Jeremy Parish has written the definitive take on Crackdown, which he calls his favorite game of 2007. I agree with every word. Many games were "better" than Crackdown last year, from an empirical perspective. There were games with more satisfying and thoughtful narratives, prettier graphics, and what Erik Wolpaw referred to as "dicey underwater moral choices." But there was no game that was nearly as much fun from start to finish.
People often say that they play games for fun, which is not a position I wholly agree with. Yes, fun is a component of games, but the kinds of games I usually like aren't "fun" in the traditional sense. They're often grueling, depressing, and, ideally, thoughtful. BioShock was a great game, the best of 2007, but making those dicey underwater moral choices wasn't exactly what I'd call a good time. Fulfilling, yes. But it didn't make me giddy. It left me drained some of the time, awed at others, and when it was all over I felt more a sense of relief than elation.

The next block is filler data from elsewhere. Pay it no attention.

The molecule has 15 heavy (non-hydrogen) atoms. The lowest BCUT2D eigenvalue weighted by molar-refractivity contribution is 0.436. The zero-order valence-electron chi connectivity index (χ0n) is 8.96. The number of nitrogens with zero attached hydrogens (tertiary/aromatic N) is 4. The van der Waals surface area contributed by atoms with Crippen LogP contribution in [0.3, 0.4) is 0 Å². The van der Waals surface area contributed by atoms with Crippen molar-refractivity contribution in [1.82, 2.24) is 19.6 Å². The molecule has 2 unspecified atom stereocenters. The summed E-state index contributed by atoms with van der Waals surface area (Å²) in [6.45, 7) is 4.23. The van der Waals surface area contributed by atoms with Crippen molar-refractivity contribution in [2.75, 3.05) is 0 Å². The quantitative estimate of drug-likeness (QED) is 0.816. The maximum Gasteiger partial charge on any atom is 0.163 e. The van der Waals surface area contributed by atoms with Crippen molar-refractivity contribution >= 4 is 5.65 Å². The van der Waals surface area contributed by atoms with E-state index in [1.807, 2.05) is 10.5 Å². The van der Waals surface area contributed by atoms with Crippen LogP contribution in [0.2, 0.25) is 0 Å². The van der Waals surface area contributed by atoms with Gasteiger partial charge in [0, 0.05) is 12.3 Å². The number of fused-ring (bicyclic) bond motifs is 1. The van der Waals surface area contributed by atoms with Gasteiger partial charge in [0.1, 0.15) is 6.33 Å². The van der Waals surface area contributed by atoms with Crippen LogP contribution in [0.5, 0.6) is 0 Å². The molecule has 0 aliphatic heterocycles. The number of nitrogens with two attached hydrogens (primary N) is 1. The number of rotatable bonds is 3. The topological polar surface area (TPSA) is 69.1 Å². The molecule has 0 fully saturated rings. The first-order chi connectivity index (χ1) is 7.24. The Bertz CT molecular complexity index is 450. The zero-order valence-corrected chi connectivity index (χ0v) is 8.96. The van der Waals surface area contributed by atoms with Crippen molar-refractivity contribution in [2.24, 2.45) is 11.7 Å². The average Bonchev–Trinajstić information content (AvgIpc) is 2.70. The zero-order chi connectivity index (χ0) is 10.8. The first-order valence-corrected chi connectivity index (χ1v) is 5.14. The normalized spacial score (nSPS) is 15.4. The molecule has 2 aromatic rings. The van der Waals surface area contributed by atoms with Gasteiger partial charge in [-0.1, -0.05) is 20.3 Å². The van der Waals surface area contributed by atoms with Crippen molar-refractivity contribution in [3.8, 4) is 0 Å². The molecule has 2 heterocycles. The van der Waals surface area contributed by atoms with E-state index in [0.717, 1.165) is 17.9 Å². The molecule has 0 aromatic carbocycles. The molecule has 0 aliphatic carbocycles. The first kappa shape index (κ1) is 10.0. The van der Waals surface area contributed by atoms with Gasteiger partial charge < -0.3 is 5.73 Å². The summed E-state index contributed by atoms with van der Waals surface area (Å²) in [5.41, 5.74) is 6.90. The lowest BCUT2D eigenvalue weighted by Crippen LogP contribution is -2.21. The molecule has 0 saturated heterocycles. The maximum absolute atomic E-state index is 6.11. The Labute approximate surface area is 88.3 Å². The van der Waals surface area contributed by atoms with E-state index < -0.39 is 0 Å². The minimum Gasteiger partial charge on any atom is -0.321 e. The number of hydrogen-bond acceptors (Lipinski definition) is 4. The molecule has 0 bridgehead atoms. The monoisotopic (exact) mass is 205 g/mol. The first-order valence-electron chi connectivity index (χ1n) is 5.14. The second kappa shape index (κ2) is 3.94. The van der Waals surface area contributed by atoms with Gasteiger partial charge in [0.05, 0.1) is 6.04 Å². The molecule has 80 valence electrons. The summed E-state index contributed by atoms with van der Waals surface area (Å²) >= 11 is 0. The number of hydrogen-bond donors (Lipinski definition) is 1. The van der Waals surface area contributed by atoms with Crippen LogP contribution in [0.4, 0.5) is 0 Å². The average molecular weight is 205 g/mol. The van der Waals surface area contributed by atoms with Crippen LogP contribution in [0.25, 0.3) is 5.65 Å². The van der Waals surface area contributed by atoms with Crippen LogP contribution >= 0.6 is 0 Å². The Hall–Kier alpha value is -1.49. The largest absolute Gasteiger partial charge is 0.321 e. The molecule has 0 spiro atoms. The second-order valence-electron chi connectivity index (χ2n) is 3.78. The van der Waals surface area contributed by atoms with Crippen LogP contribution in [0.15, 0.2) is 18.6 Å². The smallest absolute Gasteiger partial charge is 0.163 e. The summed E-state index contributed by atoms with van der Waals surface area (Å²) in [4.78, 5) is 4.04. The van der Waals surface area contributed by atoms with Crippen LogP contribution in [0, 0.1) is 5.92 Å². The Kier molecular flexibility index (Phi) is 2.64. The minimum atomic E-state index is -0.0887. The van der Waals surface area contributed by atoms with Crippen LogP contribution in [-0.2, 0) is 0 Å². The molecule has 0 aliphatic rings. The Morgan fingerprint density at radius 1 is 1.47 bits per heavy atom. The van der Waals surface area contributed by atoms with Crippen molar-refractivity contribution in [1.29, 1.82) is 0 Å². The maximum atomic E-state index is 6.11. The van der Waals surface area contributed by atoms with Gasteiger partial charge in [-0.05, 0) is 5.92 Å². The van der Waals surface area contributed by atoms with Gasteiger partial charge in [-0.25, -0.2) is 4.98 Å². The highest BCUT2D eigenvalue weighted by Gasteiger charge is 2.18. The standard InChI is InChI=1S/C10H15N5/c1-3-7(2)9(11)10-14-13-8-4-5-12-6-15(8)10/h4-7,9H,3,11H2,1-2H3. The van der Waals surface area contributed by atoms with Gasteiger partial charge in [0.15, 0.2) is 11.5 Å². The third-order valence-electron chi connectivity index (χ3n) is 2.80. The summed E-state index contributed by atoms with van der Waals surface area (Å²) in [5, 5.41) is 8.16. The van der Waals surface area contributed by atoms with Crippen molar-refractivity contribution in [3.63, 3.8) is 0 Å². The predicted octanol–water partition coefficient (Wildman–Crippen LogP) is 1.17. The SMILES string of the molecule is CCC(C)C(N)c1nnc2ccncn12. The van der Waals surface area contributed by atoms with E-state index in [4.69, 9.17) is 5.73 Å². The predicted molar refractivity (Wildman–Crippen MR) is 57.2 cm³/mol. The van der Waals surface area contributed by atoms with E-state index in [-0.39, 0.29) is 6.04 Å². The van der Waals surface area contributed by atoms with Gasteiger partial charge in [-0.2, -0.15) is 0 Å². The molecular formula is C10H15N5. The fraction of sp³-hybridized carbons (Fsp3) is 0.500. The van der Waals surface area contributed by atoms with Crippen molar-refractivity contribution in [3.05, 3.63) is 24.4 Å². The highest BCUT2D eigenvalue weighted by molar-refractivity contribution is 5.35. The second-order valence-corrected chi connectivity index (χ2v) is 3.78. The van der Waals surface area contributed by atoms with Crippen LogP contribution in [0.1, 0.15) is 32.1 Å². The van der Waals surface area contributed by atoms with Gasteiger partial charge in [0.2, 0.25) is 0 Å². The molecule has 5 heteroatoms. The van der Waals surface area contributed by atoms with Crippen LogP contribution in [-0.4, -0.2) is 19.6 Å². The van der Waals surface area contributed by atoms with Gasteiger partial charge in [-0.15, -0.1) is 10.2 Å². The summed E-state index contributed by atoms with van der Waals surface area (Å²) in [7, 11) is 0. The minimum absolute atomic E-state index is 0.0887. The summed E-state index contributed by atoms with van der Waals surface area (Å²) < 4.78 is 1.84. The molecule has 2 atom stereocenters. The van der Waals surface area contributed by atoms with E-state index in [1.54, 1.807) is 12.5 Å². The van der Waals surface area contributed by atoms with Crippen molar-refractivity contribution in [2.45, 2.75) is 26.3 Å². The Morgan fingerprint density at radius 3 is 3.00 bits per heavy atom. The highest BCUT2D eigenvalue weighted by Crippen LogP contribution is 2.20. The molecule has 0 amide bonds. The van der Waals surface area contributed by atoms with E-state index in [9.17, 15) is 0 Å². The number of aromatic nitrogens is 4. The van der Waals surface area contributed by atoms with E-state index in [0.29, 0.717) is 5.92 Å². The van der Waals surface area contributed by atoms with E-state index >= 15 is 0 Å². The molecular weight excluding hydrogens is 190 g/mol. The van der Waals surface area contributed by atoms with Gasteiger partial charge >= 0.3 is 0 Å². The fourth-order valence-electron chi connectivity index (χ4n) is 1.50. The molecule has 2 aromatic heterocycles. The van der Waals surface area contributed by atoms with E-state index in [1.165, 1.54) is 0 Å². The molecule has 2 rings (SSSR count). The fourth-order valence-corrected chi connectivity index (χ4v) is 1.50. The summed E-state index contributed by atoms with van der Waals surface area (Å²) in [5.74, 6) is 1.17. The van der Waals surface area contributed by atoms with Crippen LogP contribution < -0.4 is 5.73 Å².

Crackdown, though? Completely naughty, illicit, guilty-pleasure fun. There's a troubling, not terribly buried subtext to the game that takes the shine off if you look at it too closely, and if the gameplay weren't as exciting and addictive as it is, I wouldn't be so apt to let it off the hook. But the game is loud and dumb, and so reckless in its pursuit of open-world mayhem that it's hard not to be won over simply by its energy. Parish says the musical equivalent of Crackdown is Journey; I'd suggest Andrew W.K.
It's worth remembering that this game was a fairly low-profile winter release, marketed not for its gameplay but for the included invitation to the Halo 3 multiplayer beta test. Lots of people made the joke that Microsoft was selling the beta invite, with Crackdown as the freebie. I've never been happier to be wrong about something. Almost a year later, this game has stuck with me. That's a rare feat.
Oh yeah, it's less than $30 at Amazonnow, too.